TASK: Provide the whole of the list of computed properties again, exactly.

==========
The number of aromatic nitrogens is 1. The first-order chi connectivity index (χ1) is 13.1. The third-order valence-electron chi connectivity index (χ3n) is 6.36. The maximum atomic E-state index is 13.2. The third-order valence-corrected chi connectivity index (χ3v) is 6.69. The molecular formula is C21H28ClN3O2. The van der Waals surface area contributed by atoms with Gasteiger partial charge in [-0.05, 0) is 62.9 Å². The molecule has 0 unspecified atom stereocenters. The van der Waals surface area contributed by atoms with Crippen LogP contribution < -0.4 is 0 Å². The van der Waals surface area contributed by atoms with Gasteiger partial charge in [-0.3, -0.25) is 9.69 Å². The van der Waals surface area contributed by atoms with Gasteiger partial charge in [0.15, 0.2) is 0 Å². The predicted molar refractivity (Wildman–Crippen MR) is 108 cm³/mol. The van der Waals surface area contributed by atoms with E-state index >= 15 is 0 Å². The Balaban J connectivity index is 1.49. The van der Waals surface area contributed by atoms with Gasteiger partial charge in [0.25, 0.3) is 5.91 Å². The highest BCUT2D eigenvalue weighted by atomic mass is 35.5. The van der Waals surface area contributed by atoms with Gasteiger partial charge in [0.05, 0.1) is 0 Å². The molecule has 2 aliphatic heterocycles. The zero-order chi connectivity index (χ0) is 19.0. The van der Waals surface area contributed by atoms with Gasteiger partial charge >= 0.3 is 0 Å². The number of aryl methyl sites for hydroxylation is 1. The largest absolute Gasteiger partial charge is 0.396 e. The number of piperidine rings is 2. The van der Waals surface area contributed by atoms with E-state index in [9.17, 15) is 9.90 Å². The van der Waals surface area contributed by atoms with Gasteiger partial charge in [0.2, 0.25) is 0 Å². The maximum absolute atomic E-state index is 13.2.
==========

The number of aromatic nitrogens is 1. The first-order chi connectivity index (χ1) is 13.1. The third-order valence-electron chi connectivity index (χ3n) is 6.36. The maximum atomic E-state index is 13.2. The third-order valence-corrected chi connectivity index (χ3v) is 6.69. The molecular formula is C21H28ClN3O2. The van der Waals surface area contributed by atoms with Gasteiger partial charge in [-0.05, 0) is 62.9 Å². The molecule has 0 unspecified atom stereocenters. The van der Waals surface area contributed by atoms with Crippen LogP contribution < -0.4 is 0 Å². The van der Waals surface area contributed by atoms with Gasteiger partial charge in [-0.3, -0.25) is 9.69 Å². The van der Waals surface area contributed by atoms with Gasteiger partial charge in [0.15, 0.2) is 0 Å². The predicted molar refractivity (Wildman–Crippen MR) is 108 cm³/mol. The van der Waals surface area contributed by atoms with E-state index >= 15 is 0 Å². The Balaban J connectivity index is 1.49. The van der Waals surface area contributed by atoms with Gasteiger partial charge in [0.25, 0.3) is 5.91 Å². The highest BCUT2D eigenvalue weighted by atomic mass is 35.5. The van der Waals surface area contributed by atoms with Gasteiger partial charge in [0.05, 0.1) is 0 Å². The molecule has 2 aliphatic heterocycles. The zero-order chi connectivity index (χ0) is 19.0. The van der Waals surface area contributed by atoms with Gasteiger partial charge >= 0.3 is 0 Å². The number of aryl methyl sites for hydroxylation is 1. The largest absolute Gasteiger partial charge is 0.396 e. The number of piperidine rings is 2. The van der Waals surface area contributed by atoms with E-state index in [9.17, 15) is 9.90 Å². The van der Waals surface area contributed by atoms with Gasteiger partial charge in [0.2, 0.25) is 0 Å². The maximum absolute atomic E-state index is 13.2.